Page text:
By Shiferaw Abebe
The August 2, 2021 edition of Politico carried an opinion piece penned by a certain member of the British House of Lords and titled “In Ethiopia, echoes of Yugoslavia” (https://www.politico.eu/article/ethiopia-echoes-yugoslavia-ethiopian-prime-minister-abiy ahmed/). In this piece, the author, named Arminka Helić with roots in the former Yugoslavia, made a rather feeble attempt to draw parallels between Ethiopia and the now defunct Yugoslavia on the basis of a single mistranslated statement from a July 18, 2021 Facebook post by Ethiopia’s Prime Minister (PM), Dr. Abiy Ahmed. In that post, the PM wrote (paraphrased):
The enduring threat of the Tigray People Liberation Front (TPLF) to the unity of the country won’t succeed because Ethiopians have from all corners of the country mobilized to thwart it. … Those who are intimidated by our unified stance [i.e., TPLF and its allies] will do anything and everything to divide us. They will plot to make us lift our eyes from them and target our own people [namely the people of Tigray]. We will never do that… We will work to uproot the weed [namely TPLF] but will be diligent not to harm the wheat [namely the people of Tigray].
Throughout the past three years, no government statement that referred to TPLF has failed to underscore the difference between TPLF and the people of Tigray.
Yet the miserably ill-informed member of the British House of Lords, shamelessly twisted the PM’s remark and stated the following:
[Prime Minister Abiy Ahmed] drew a chilling distinction between Tigrayan Ethiopians and others in the country, describing “the children of Ethiopia” as “wheat” and his Tigrayan opponents as “invasive weeds,” who “must be uprooted in a manner that will never grow again.”
I believe Mr. Helić does not read Amharic or Oromiffa, the two languages the PM used in the aforementioned FB post and therefore must have relied on someone for translation. More likely, Mr. Helić knew nothing about Mr. Abiy’s FB post until the intentionally mistranslated version was given to him by a TPLF hireling with a request to pen a piece that would put Ethiopia and its PM in a bad spot. Apparently, the honorable member of the British House of Lords didn’t think twice if joining the west’s chorus of disinformation on Ethiopia would be beneath his honor. This is clear evidence how underhandedly the west has handled the essence and the facts of the war in Tigray over the last nine months.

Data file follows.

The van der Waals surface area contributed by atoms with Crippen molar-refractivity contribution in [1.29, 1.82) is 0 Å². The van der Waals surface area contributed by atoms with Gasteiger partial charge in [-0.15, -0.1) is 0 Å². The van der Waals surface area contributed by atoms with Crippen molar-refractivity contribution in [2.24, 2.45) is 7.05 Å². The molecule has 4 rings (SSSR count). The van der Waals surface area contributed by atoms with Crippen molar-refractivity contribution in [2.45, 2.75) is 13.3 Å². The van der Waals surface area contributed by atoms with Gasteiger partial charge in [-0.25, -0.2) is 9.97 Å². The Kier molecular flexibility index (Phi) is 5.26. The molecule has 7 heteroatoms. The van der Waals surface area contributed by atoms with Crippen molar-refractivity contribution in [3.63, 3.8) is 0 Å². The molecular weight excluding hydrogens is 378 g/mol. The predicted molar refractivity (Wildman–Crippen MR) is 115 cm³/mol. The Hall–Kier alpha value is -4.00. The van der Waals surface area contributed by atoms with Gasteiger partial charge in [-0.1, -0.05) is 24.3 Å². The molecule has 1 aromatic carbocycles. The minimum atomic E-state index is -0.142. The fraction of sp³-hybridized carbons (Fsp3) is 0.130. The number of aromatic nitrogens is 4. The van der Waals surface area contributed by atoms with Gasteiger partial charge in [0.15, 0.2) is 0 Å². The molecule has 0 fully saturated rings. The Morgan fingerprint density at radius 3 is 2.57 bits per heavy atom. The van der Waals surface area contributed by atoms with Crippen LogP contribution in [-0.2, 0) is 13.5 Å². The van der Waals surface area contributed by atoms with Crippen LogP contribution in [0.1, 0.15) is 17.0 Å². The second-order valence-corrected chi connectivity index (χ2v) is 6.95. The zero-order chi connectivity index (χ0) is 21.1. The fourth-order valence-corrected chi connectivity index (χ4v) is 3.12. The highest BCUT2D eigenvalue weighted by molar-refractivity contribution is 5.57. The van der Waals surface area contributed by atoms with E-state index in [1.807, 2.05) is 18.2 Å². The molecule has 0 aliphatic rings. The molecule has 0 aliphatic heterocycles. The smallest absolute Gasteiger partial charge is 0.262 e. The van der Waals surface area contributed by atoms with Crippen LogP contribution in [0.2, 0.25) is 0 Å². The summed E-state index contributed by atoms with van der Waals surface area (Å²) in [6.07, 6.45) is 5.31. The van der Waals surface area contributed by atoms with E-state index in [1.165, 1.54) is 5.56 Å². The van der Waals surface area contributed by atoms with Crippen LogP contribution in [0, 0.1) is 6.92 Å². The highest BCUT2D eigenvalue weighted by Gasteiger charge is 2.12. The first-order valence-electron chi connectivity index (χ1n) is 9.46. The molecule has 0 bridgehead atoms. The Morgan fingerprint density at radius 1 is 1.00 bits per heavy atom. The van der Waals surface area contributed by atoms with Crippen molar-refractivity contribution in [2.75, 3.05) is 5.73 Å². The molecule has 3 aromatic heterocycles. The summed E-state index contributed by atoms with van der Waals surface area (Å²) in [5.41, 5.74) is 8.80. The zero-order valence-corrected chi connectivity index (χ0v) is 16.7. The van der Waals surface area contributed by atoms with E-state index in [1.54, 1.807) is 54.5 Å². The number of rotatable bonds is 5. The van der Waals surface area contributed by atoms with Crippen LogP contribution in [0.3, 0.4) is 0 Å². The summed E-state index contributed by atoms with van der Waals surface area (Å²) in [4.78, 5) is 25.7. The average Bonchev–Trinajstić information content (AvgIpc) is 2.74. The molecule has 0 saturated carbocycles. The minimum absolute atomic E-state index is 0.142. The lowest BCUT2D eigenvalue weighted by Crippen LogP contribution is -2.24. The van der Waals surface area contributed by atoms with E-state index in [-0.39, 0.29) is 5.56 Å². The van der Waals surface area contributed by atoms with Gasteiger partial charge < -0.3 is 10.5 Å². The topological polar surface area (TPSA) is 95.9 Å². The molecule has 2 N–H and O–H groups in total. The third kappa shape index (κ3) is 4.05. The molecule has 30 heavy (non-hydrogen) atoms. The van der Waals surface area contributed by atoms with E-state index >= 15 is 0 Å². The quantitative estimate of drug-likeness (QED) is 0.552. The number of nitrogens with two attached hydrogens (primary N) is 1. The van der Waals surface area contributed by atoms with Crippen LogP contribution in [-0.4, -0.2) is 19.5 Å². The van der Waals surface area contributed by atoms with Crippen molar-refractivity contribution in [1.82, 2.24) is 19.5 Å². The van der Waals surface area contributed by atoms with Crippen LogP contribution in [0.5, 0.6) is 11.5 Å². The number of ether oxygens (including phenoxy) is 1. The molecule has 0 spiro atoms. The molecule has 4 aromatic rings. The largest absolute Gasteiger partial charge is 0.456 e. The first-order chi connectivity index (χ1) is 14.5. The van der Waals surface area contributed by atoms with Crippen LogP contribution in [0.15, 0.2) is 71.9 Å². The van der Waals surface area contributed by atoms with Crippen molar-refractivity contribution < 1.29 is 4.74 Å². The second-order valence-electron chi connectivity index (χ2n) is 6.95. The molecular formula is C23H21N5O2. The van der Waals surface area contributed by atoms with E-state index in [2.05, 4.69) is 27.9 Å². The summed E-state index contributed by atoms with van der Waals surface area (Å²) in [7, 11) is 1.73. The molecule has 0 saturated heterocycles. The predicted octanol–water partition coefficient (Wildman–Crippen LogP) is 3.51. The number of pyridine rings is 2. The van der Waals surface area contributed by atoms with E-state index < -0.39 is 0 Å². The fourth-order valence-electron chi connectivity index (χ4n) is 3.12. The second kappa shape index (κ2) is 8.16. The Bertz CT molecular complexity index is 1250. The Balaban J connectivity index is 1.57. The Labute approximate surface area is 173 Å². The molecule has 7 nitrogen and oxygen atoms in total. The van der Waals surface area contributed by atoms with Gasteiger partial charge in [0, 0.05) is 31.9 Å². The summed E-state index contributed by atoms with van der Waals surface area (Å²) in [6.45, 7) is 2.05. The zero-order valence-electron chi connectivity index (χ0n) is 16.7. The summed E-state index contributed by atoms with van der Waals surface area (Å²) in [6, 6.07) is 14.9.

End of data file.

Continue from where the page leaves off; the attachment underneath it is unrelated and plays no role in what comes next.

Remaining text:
Foreigners writing terrible pieces on a subject matter of or a country they know very little about is very common. Ethiopians have witnessed tons of them in the last nine months. However, I found this piece particularly disconcerting because of the author’s astounding arrogance in writing a full piece just on the basis of one deliberately mistranslated statement made by a foreign dignitary. For someone who laments the disintegration of his birth country, Yugoslavia, to this day, making up a false and dangerous narrative of a non-existent plan by the Ethiopian government to wipe out Tigrayans is inexcusable.
For the record, aside from the gross mischaracterization of Dr. Abiy’s statements, Mr, Helić’s comparison of Ethiopia’s current situation to former Yugoslavia is very superficial and self serving. To begin with, historically speaking, Yugoslavia, a country that came into being after the First World War and went through further metamorphosis after the Second World War couldn’t have been more different than Ethiopia. If there is any similarity between the two, it is the fact that, like Ethiopia, Yugoslavia too consisted of several ethnic groups. But this is not a factor worth basing an entire comparative analysis on, because almost every nation on the face of the earth encompasses at least a few ethnic groups.
More importantly, the political, economic and ethnic conditions that led to the break-up of Yugoslavia are very different from the situation in Ethiopia today. In fact one can say what Ethiopia is going through today is the direct opposite of what Yugoslavia went through beginning the early 1990s leading up to its ultimate break-up into many states. In Yugoslavia, the inter-ethnic conflict was precipitated by one ethnic group, Serbia, taking up a disproportionate political and decision making power. This was resented by the Croats and Slovenes who declared independence in 1991. The wars that ensued were the result of the Serbs dominated federal government trying to keep the federation alive and, when this failed, the subsequent attempt to create Greater Serbia.
In Ethiopia’s case, TPLF, a front that represented less than 6% of the Ethiopian population, ruled the country for 27 years, dominating all political, economic and military power. What then happened in 2018 was the direct opposite of what happened in Yugoslavia in 1991. In Yugoslavia, the disenfranchised groups decided to leave the federation. In Ethiopia such groups formed a front and dislodged the divider. In Yugoslavia the politically dominant group on the eve of the federation’s break-up – the Serbia Communist Party – attempted to keep the federation alive while in Ethiopia TPLF recoiled to its base, Tigray province, and earnestly started working on dismantling the country.